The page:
Peter and Paul's Fortress - the heart of St. Petersburg
From the 10th century Neva river on which St.Petersburg was founded, is a part of important trade way. This trade way links Black sea, Caspian sea and Baltic sea; it links different parts of Russia and Russia with European countries. In the early 17th century Sweden took this land. Russia during 90 years was land-locked from the sea. Peter the Great started the Northern War against Sweden. Two years later russian army took back the Neva delta region, and gained control of the Baltic Sea. The war was in progress and in order to maintain Russian ascendancy on the Baltic Sea, Peter established a fortress, named Sankt-Petersburg on a small island in the delta of Neva river close to the Gulf of Finland. The day of the foundation of the fortress is considered the day of the foundation of the city of St.Petersburg. Later was constructed St.Peter and St.Paul's Cathedral and the fortress was renamed in Peter and Paul's Fortress.
The construction of the fortress proceeded very quickly because the war continued and Peter the Great expected an attack of Swedish Navy from the Gulf of Finland. The tzar found extremely important place for the fortress because there was no way for Navy from the Gulf without passing the fortress.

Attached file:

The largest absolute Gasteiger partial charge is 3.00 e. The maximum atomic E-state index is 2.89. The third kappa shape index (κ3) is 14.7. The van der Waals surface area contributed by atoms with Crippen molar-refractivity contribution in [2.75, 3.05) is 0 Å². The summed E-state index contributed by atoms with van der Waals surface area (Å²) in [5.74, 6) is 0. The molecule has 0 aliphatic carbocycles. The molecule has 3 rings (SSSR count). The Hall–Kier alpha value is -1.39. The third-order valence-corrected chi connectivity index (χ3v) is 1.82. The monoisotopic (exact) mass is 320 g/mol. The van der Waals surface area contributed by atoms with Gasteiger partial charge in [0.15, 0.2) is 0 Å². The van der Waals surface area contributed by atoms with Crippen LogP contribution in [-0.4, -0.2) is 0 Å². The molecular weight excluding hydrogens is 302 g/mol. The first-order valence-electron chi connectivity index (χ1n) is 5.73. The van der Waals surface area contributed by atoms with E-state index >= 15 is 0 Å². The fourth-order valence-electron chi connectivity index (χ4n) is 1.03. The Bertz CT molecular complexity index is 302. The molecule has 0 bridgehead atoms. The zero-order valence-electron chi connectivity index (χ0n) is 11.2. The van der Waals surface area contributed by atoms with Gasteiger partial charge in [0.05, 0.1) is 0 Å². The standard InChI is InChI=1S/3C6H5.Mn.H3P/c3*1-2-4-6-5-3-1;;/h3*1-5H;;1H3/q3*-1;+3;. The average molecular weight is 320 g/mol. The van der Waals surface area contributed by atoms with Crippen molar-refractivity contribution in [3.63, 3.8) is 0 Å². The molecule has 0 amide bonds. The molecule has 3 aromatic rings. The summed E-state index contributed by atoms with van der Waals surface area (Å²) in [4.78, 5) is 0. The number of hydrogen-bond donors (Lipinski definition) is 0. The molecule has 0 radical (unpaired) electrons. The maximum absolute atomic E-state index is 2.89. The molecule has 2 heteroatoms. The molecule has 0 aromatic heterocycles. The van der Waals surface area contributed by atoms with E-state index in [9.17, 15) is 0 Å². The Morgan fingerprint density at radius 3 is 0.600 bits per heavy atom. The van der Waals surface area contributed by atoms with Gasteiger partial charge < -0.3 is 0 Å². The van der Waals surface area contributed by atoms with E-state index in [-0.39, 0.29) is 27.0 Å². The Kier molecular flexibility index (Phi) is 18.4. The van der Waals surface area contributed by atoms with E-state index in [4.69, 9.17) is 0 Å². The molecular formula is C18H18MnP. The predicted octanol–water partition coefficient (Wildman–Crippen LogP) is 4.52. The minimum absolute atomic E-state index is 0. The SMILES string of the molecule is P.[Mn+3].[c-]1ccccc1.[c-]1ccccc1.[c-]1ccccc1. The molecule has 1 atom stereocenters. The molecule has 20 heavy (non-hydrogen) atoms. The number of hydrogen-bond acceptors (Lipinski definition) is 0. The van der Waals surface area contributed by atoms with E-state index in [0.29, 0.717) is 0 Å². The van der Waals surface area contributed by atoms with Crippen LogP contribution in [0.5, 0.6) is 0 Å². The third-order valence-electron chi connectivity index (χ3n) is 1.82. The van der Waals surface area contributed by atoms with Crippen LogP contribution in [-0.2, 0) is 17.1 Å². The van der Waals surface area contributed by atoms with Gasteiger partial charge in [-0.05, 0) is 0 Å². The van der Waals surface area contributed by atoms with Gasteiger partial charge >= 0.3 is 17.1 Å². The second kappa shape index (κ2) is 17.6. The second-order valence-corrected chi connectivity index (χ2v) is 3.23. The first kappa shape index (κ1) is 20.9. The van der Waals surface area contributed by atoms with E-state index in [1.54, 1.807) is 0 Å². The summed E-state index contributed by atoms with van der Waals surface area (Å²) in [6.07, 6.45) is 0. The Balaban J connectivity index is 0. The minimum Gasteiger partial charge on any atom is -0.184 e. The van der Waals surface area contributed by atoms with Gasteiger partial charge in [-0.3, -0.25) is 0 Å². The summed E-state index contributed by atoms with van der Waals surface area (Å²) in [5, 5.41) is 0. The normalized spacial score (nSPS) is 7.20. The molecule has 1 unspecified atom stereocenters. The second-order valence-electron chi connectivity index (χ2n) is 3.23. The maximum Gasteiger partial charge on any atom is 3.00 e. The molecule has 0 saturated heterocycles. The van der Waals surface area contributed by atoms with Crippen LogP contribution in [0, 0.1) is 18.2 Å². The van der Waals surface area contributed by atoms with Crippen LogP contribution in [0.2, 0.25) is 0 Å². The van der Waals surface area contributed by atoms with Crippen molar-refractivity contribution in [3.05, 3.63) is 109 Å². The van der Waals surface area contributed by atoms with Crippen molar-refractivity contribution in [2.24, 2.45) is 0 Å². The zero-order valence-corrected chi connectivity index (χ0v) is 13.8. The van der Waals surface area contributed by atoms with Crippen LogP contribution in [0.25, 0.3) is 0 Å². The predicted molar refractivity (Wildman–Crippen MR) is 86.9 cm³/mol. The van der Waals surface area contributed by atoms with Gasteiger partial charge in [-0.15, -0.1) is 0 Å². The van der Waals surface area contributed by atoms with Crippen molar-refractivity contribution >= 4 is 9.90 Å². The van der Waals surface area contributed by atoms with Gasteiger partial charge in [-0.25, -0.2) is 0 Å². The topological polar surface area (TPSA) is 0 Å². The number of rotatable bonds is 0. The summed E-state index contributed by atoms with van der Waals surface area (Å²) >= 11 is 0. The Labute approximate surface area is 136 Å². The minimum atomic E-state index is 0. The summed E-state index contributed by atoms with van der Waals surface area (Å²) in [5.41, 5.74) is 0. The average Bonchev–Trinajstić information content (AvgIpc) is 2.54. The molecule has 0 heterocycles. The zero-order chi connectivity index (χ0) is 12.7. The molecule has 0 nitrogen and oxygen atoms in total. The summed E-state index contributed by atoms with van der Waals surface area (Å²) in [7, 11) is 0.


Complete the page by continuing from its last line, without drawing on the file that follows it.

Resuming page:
But Peter and Paul's Fortress was never attacked, lost it's military signification and from 1718 the fortress became a state political prison. Among the first prisoners was Peter's son Alexej who had been involved in a plot against his father. Alexej was kept in the walls of the fortress and was tortured to death and buried in the Cathedral of St.Peter and St.Paul of the fortress. Russian Bastille changed it's status only after Revolution in 1924 when it became a city museum.
St.Peter and St.Paul's Cathedral is located in the centre of the Fortress. It is the heighest architectural construction in the city, it's height is 122,5 m (366FT). The Cathedral played the prime role in the religious and political life of Russia since the foundation of St.Petersburg.
It was also a burial place of the imperial family. 200 years all Russian rulers form Peter the Great to Nickolas II (except Peter II and Ivan IV) and their families were buried here. The idea of burying rulers in a church was based on the idea of divine rule, which was widespread in all Christian countries. The ashes of the last imperial family (Nickolas II, Alexandra, their daughters Olga, Tatiana, Maria, Anastasia and son Alexej), who had been murdered in 1918, were transferred to the Cathedral in 1998 and reburied inside.
Cathedral is opened: every day, 10.00 - 20.00
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